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Biochemistry. 1994 Jun 14;33(23):7408-14.

Energetics of catalysis by ribonucleases: fate of the 2',3'-cyclic phosphodiester intermediate.

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Department of Biochemistry, University of Wisconsin-Madison 53706-1569.


Ribonucleases catalyze the hydrolysis of the P-O5' bond in RNA. This reaction occurs in two steps: transphosphorylation of RNA to a 2',3'-cyclic phosphodiester intermediate and hydrolysis of this intermediate to a 3'-phosphomonoester. 31P NMR spectroscopy was used to monitor the accumulation of the 2',3'-cyclic phosphodiester intermediate during the transphosphorylation and hydrolysis reactions catalyzed by various ribonucleases and by small molecules. The intermediate was found to accumulate during catalysis by monomeric bovine pancreatic ribonuclease A (RNase A), a dimer and a trimer of RNase A, bovine seminal ribonuclease, RNase T1, barnase, and RNase 1. These enzymes, which are of widely disparate phylogenetic origin, released rather than hydrolyzed most of the intermediate formed transphosphorylation of RNA. In contrast, the intermediate did not accumulate during catalysis by hydroxide ion or imidazole buffer. In the presence of these small molecules, hydrolysis is faster than transphosphorylation. A trapping experiment was used to assess the throughput of the reaction catalyzed by RNase A. [5,6-3H]Uridylyl-(3'-->5')adenosine was incubated with RNase A in the presence of excess unlabeled uridine 2',3'-cyclic phosphodiester, which dilutes the specific radioactivity of any released cyclic intermediate. Only 0.1% of the RNA substrate was found to be both transphosphorylated and hydrolyzed without dissociating from the enzyme. These results suggest that ribonucleases have evolved primarily to catalyze RNA transphosphorylation and not RNA hydrolysis.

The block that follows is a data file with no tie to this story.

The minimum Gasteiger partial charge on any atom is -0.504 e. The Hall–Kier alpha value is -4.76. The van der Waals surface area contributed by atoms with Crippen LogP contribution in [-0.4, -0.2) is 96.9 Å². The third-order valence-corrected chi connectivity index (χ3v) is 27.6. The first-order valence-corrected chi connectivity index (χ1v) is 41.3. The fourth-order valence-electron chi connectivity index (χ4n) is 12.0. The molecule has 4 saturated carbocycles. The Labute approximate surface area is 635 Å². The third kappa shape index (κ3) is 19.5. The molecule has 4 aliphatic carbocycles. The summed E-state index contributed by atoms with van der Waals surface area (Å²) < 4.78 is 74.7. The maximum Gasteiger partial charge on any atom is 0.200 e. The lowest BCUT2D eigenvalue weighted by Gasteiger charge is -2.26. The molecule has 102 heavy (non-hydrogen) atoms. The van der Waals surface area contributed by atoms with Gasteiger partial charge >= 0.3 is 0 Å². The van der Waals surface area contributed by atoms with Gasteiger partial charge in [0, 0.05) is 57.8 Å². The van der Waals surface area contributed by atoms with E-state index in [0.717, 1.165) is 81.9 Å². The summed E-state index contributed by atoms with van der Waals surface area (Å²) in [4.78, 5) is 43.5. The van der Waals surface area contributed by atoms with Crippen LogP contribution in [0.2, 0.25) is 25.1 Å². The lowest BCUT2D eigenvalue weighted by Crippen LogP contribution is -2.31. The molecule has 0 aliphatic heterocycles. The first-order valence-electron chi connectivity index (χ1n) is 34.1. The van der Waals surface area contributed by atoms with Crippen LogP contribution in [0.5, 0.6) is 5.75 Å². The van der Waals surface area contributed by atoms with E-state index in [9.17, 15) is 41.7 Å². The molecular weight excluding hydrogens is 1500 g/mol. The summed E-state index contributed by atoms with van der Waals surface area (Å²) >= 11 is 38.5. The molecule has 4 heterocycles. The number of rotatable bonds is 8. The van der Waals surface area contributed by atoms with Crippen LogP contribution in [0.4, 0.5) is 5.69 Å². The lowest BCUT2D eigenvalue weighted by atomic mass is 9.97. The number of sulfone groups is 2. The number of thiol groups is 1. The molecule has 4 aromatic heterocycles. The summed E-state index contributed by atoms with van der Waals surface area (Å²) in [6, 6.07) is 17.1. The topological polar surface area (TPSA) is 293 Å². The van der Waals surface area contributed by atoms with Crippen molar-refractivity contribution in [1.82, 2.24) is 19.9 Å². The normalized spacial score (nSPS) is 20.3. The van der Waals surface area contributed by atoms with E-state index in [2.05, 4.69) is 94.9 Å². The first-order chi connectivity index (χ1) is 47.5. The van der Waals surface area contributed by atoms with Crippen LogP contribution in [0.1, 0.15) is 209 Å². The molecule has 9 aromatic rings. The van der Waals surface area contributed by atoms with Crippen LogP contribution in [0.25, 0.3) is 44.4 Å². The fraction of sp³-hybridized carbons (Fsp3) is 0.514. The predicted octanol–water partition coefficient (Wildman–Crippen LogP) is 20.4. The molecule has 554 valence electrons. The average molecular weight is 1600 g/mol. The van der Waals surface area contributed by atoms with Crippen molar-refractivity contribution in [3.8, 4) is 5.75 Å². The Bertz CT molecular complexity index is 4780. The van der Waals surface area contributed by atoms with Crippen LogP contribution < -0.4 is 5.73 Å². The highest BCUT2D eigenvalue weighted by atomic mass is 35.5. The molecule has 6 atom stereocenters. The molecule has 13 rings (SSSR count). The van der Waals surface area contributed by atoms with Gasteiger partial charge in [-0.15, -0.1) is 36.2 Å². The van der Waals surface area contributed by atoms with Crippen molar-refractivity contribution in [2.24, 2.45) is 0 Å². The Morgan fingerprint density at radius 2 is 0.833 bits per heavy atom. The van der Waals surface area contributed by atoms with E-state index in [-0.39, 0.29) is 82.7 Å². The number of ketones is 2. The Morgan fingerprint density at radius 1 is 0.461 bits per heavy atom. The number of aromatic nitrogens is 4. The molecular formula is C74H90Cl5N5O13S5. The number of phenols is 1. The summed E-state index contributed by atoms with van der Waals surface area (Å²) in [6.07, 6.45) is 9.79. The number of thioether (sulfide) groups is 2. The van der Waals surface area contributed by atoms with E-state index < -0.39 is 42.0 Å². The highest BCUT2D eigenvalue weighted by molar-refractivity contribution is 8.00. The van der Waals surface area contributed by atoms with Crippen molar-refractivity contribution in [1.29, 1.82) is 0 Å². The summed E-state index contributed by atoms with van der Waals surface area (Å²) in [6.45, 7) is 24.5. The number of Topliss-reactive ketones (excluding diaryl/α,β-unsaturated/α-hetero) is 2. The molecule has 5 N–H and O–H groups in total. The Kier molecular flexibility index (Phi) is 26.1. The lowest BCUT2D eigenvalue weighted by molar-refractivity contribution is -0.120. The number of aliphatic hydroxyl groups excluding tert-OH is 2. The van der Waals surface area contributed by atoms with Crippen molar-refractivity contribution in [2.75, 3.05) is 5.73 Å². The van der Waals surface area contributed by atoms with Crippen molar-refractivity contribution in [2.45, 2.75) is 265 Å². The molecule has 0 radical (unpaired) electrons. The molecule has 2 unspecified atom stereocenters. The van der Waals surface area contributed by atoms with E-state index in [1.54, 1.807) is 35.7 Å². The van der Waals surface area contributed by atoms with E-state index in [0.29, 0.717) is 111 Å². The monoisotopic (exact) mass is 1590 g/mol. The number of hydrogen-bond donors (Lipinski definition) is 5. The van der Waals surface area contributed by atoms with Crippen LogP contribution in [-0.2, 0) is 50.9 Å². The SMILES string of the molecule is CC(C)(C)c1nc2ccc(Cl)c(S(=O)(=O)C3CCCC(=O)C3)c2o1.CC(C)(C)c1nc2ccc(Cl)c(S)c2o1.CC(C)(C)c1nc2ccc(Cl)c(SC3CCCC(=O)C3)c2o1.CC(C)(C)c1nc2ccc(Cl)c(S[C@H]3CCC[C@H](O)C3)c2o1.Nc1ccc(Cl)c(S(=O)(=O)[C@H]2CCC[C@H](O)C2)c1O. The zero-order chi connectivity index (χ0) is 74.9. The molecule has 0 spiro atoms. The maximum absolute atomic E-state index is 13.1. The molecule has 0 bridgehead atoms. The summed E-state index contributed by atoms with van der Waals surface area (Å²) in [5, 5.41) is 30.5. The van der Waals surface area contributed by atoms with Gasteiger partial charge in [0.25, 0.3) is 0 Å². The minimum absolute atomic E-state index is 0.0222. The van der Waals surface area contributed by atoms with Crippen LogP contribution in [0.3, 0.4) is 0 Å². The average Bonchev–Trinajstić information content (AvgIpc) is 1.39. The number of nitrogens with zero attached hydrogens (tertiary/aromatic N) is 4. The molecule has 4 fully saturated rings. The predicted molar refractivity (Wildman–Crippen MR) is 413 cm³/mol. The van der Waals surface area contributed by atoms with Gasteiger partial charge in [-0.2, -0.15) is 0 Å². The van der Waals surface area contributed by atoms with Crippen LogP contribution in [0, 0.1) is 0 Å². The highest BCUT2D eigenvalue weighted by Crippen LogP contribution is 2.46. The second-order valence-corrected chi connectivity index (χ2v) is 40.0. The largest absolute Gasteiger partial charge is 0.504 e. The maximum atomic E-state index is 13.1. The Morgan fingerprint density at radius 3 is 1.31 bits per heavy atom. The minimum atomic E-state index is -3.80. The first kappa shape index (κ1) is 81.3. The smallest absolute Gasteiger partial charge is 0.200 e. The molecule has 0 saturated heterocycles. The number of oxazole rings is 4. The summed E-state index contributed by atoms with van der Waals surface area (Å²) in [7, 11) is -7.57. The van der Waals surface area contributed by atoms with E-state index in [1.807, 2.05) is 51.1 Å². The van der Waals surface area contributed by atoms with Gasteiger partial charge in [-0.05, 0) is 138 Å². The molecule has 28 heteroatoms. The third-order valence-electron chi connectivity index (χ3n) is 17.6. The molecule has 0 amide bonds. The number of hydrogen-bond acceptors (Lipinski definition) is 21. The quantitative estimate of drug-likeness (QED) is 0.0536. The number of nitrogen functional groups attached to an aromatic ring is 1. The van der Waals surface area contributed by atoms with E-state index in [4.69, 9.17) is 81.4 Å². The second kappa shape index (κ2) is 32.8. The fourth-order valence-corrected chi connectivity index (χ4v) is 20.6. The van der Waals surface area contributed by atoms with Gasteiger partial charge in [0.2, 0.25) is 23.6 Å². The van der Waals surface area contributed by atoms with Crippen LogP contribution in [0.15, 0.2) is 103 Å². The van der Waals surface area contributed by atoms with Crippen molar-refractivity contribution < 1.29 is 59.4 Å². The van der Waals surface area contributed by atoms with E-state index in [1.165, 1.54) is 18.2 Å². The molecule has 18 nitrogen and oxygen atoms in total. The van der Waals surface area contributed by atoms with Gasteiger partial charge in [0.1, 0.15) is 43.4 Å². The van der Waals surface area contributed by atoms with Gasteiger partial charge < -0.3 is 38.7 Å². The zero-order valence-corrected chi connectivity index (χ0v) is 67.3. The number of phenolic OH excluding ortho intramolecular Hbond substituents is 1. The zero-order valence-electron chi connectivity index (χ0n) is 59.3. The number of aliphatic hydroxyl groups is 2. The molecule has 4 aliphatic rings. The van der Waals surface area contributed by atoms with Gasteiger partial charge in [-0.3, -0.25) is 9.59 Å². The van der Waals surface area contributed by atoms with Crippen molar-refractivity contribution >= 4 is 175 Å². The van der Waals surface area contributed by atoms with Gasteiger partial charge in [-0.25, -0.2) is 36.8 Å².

[Indexed for MEDLINE]

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